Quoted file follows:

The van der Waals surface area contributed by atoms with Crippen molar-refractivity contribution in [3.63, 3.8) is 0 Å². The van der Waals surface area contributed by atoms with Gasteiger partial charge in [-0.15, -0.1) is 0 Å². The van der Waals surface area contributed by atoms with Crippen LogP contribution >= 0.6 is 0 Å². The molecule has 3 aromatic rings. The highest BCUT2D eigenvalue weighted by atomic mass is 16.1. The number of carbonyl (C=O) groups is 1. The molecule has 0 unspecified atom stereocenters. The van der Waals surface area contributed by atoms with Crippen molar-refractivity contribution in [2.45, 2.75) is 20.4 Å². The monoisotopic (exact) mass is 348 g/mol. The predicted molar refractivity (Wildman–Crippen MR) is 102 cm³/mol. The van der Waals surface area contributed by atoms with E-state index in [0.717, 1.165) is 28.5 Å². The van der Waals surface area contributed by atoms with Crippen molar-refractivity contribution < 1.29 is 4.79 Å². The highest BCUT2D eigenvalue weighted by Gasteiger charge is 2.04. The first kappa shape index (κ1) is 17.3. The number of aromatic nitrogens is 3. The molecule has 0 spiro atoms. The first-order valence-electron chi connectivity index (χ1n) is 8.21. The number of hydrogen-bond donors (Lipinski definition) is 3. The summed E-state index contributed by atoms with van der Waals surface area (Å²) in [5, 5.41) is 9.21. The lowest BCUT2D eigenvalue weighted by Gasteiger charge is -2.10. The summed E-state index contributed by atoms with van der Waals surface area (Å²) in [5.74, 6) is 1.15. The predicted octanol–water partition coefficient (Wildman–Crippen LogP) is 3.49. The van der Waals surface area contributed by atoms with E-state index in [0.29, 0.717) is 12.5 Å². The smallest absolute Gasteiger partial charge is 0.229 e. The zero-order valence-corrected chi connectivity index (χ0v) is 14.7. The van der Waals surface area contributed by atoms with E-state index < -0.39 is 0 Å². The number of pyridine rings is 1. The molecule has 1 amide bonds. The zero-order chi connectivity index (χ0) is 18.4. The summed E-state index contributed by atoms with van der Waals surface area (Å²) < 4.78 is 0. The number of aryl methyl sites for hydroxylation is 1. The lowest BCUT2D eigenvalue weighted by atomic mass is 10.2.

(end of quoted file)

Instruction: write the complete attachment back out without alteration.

The van der Waals surface area contributed by atoms with Crippen molar-refractivity contribution in [3.63, 3.8) is 0 Å². The van der Waals surface area contributed by atoms with Gasteiger partial charge in [-0.15, -0.1) is 0 Å². The van der Waals surface area contributed by atoms with Crippen LogP contribution >= 0.6 is 0 Å². The molecule has 3 aromatic rings. The highest BCUT2D eigenvalue weighted by atomic mass is 16.1. The number of carbonyl (C=O) groups is 1. The molecule has 0 unspecified atom stereocenters. The van der Waals surface area contributed by atoms with Crippen molar-refractivity contribution in [2.45, 2.75) is 20.4 Å². The monoisotopic (exact) mass is 348 g/mol. The predicted molar refractivity (Wildman–Crippen MR) is 102 cm³/mol. The van der Waals surface area contributed by atoms with E-state index in [0.717, 1.165) is 28.5 Å². The van der Waals surface area contributed by atoms with Crippen molar-refractivity contribution < 1.29 is 4.79 Å². The highest BCUT2D eigenvalue weighted by Gasteiger charge is 2.04. The first kappa shape index (κ1) is 17.3. The number of aromatic nitrogens is 3. The molecule has 0 spiro atoms. The first-order valence-electron chi connectivity index (χ1n) is 8.21. The number of hydrogen-bond donors (Lipinski definition) is 3. The summed E-state index contributed by atoms with van der Waals surface area (Å²) in [5, 5.41) is 9.21. The lowest BCUT2D eigenvalue weighted by Gasteiger charge is -2.10. The summed E-state index contributed by atoms with van der Waals surface area (Å²) in [5.74, 6) is 1.15. The predicted octanol–water partition coefficient (Wildman–Crippen LogP) is 3.49. The van der Waals surface area contributed by atoms with E-state index in [0.29, 0.717) is 12.5 Å². The smallest absolute Gasteiger partial charge is 0.229 e. The zero-order valence-corrected chi connectivity index (χ0v) is 14.7. The van der Waals surface area contributed by atoms with E-state index < -0.39 is 0 Å². The number of pyridine rings is 1. The molecule has 1 amide bonds. The zero-order chi connectivity index (χ0) is 18.4. The summed E-state index contributed by atoms with van der Waals surface area (Å²) < 4.78 is 0. The number of aryl methyl sites for hydroxylation is 1. The lowest BCUT2D eigenvalue weighted by atomic mass is 10.2.